PhilHealth’s crisis of its own making
By the standards of the scandal-plagued Philippine Health Insurance Corp. (PhilHealth), P17 million is a paltry sum. That is the peso value of the $300,000 demand of the “Medusa” ransomware group in exchange for not leaking the PhilHealth data it stole over a week ago, in an attack that has crippled our national health insurer’s online systems until yesterday.
But the irony is that paying off the ransom would probably cost our taxpayers less than letting PhilHealth management run our universal health-care system to the ground, given its “incompetence and lack of accountable leadership,” as its own union describes it.
By asking for an amount small enough that the government might consider paying it but still big enough to send a message, this shadowy group named after the snake-headed Greek monster could teach the PhilHealth organization a lesson or two about moderating greed.
Make no mistake about it: We do not condone any payoff to cybercriminals. That would only invite more attacks on our public information technology (IT) systems—a daunting proposition indeed for many agencies that have yet to fully emerge from the stone age.
We agree, fully and categorically, with the policy of the Department of Information and Communications Technology (DICT) “not to pay any ransom for any type of criminal activity, including cyberattacks.”
That said, we contend that the crisis facing PhilHealth today is one of its own making.
Let us recall that in July 2020, at the height of the pandemic, PhilHealth internal auditors flagged its proposed P2.1-billion IT project for overpricing and other problems.
The auditors found that the system, designed to stem fraud and scams devised by corrupt personnel, was itself tainted with irregularity. Computers and other items were overpriced by as much as P98 million, while software priced at P168,000 per unit was listed as P21 million in the proposed budget.
An internal feud over the IT project grew so heated that it reportedly compelled lawyer Thorrsson Montes Keith to quit his post as PhilHealth anti-fraud officer. In August 2020, Keith testified in the Senate that some P15 billion in funds had fattened the wallets of a “syndicate’’ composed of PhilHealth officials and staff, who denied there was such a thing.
That happened a year after the Inquirer published investigative reports about PhilHealth losing P154 billion to various forms of fraud, such as reimbursements for “ghost dialysis,” overpayments, false claims, and “upcasing” of common ailments.
It’s not yet clear whether the recent cyberattack involved any part of the IT project three years ago, but it wouldn’t be surprising if that were the case.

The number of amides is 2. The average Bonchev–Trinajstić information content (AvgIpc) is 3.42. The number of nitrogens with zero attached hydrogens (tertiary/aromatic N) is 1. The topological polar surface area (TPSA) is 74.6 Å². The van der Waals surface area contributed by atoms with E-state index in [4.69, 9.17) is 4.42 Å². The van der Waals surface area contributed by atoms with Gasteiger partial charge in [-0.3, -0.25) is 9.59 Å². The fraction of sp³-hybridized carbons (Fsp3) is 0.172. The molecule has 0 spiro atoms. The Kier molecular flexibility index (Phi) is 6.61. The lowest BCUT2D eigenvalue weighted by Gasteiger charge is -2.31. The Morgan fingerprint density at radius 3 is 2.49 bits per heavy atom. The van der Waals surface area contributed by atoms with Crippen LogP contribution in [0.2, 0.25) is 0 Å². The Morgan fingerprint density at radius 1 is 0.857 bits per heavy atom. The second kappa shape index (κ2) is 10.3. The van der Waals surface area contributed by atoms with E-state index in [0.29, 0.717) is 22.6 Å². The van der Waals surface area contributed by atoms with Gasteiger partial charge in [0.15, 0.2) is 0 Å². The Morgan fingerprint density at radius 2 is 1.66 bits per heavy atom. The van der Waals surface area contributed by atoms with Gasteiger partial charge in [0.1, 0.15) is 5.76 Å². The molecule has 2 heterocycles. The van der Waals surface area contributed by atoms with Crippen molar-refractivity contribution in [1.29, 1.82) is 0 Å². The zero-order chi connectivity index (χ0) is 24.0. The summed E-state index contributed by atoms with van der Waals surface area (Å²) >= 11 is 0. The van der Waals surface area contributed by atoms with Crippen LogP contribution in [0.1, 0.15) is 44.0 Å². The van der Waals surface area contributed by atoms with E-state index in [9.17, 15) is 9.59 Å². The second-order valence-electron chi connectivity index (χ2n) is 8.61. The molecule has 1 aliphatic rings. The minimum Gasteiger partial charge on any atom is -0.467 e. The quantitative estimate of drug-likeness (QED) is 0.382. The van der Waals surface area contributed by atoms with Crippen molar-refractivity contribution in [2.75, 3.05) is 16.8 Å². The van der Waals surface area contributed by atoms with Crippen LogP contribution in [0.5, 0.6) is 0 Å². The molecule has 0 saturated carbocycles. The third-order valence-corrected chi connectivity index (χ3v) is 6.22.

According to PhilHealth, 72 workstations were affected by the Medusa hack, including the corporation’s website, e-claim system, members’ portal, and collection system.
PhilHealth president and CEO Emmanuel Ledesma said the agency took “containment measures” and went on manual mode. But this is now driving fears that PhilHealth would be unable to pay off most, if not all, of its P27-billion debt to health facilities by December.
More alarming, however, is the confirmation from DICT Undersecretary Jeffrey Dy that some of the stolen data are now on the dark web, or the part of the internet where users remain anonymous and untraceable.
In the meantime, authorities are scrambling to track down the perpetrators.
Said Dy: “Do we know the group? Yes … Do we have an international intelligence network that says where they operate? Yes. Is that enough to file charges against certain people? Not yet.”
Some reports suggest that the compromised data include names, addresses, contact details, and medical records of the insured, as well as internal memos by PhilHealth officers. One could well imagine the repercussions of such sensitive information being released online, leaving Filipinos even more defenseless against digital fraud and identity theft.
As recently as July, public health advocate Dr. Minguita Padilla warned in a television interview that PhilHealth’s IT infrastructure was vulnerable to exploits, as its system and portals “don’t speak the same language.”
“Right now it is porous and fragmented yet—porous, easy for leakages, and fragmented, as it’s not yet totally integrated and interoperable,” she said then.
Even more damning for PhilHealth is its union’s statement on Thursday that the universal health-care system is “being held hostage” not by the hackers but by its own leadership.
The Philhealth Workers for Hope, Integrity, Transparency, and Empowerment called the data breach a “mishap bound to happen because safeguards were not prioritized,” revealing that personnel “make do with shared computers, borrowed printers, and lack of basic virus protection.”
All these tell us that the Medusa hacking could have been prevented had PhilHealth’s officials exercised discretion and foresight, except they elected not to, for reasons known only to them.